Is almond milk yoghurt better for you than dairy-based?
When weighing up almond milk yoghurt and dairy-based milk yoghurt, researchers have found that the former packs “an overall greater nutritional punch”.
The results of a nutritional comparison revealed that almond milk yoghurt has a “significantly higher nutrition density” when compared to dairy-based milk yoghurt and all other plant based yoghurts.
The research was carried out by a food science major at the University of Massachusetts Amherst, who compared 612 plant-based and dairy yogurts.
“Plant-based yoghurts overall have less total sugar, less sodium and more fibre than dairy, but they have less protein, calcium and potassium than dairy yoghurt,” said Lead Author Astrid D’Andrea.
“But when looking at the overall nutrient density, comparing dairy yoghurt to plant-based yogurt, with the nutrients that we looked at, almond yogurt has a significantly higher nutrient density than dairy yoghurt and all other plant-based yoghurts.”
Along with Senior Author Alissa Nolden, a Sensory Scientist and Assistant Professor of Food Science, D’Andrea carried out the study after finding the area of research to be “lacking”.
To carry out the study, the researchers collected the nutritional information of 612 yoghurts via a database. The yoghurts analysed were launched between 2016 and 2021. In addition, D’Andrea used the Nutrient Rich Foods (NRF) Index, which assigns scores based on the nutrient density of foods.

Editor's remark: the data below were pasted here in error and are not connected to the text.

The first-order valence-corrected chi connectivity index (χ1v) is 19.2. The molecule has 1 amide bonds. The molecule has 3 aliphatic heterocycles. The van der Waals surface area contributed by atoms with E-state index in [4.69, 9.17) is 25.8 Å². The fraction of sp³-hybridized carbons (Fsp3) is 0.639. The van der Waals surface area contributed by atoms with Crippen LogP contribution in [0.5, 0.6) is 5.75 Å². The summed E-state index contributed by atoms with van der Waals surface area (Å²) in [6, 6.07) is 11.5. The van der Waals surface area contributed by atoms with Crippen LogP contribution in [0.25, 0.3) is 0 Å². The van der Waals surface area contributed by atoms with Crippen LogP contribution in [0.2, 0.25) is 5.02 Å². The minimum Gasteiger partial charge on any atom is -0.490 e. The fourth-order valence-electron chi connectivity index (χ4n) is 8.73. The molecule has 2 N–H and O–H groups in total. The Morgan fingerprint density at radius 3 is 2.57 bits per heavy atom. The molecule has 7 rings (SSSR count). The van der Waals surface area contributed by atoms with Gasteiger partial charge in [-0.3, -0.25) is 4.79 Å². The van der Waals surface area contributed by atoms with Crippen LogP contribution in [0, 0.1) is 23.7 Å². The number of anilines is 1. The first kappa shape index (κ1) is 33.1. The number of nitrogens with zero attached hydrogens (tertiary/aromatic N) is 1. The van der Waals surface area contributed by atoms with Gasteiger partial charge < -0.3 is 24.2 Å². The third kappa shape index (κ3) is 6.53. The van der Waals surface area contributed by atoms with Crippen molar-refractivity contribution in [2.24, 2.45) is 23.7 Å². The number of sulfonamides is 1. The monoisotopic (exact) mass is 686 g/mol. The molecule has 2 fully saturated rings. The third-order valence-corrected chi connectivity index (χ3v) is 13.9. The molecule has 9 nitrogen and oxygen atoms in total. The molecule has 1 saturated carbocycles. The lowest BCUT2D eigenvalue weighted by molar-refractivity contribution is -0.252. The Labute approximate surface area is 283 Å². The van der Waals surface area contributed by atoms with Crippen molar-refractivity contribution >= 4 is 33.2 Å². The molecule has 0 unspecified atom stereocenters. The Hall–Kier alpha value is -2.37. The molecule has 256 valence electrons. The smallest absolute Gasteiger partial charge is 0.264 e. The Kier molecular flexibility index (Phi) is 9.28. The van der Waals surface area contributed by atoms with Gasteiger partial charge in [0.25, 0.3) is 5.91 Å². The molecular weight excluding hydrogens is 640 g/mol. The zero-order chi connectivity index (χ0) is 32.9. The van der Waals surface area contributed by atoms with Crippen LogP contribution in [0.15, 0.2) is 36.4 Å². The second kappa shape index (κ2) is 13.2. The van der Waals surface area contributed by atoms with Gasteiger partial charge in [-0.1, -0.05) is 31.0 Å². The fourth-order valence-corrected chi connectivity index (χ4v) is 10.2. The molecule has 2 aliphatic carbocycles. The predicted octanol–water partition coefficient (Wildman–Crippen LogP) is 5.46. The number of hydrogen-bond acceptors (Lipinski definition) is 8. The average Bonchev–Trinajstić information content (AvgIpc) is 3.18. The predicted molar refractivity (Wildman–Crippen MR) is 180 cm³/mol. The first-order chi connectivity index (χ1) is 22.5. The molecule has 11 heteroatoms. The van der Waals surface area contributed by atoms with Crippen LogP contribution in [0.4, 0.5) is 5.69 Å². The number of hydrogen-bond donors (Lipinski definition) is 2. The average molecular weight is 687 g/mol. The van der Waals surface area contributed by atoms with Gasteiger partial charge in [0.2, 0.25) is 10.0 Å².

Of the 612 yoghurts analysed, 159 were full-fat dairy, 303 were low- and non-fat dairy, 61 were coconut, 44 were almond, 30 were cashew and 15 were oat.
The researchers then used the NRF Index to rank the yoghurts from the highest to lowest nutrient density. Results saw the yoghurt variations ranked in the following order: almond, oat, low- and non-fat dairy, full-fat dairy, cashew and coconut.
Overall, D’Andrea attributed the high scores of almond and oat yoghurts to their low levels of total sugar, sodium and saturated fat.
Going forward, the researchers said that the findings can be used to inform the food industry on ways to improve the formulation and nutritional composition of plant-based yoghurts.
In fact, the researchers suggested creating a hybrid yoghurt that is both plant- and dairy-based.
“This will add protein, vitamin B12 and calcium while still minimising total sugar, sodium and saturated fat,” they said.
“Blending provides advantages. It provides a complete protein, and the dairy part helps to form the gelling structure within the yoghurt that so far we are unable to replicate in a plant-based system. If we can blend plant-based and dairy yogurt, we can achieve a desirable sensory profile, a potentially better nutritional profile and have a smaller impact on the environment,” Nolden concluded.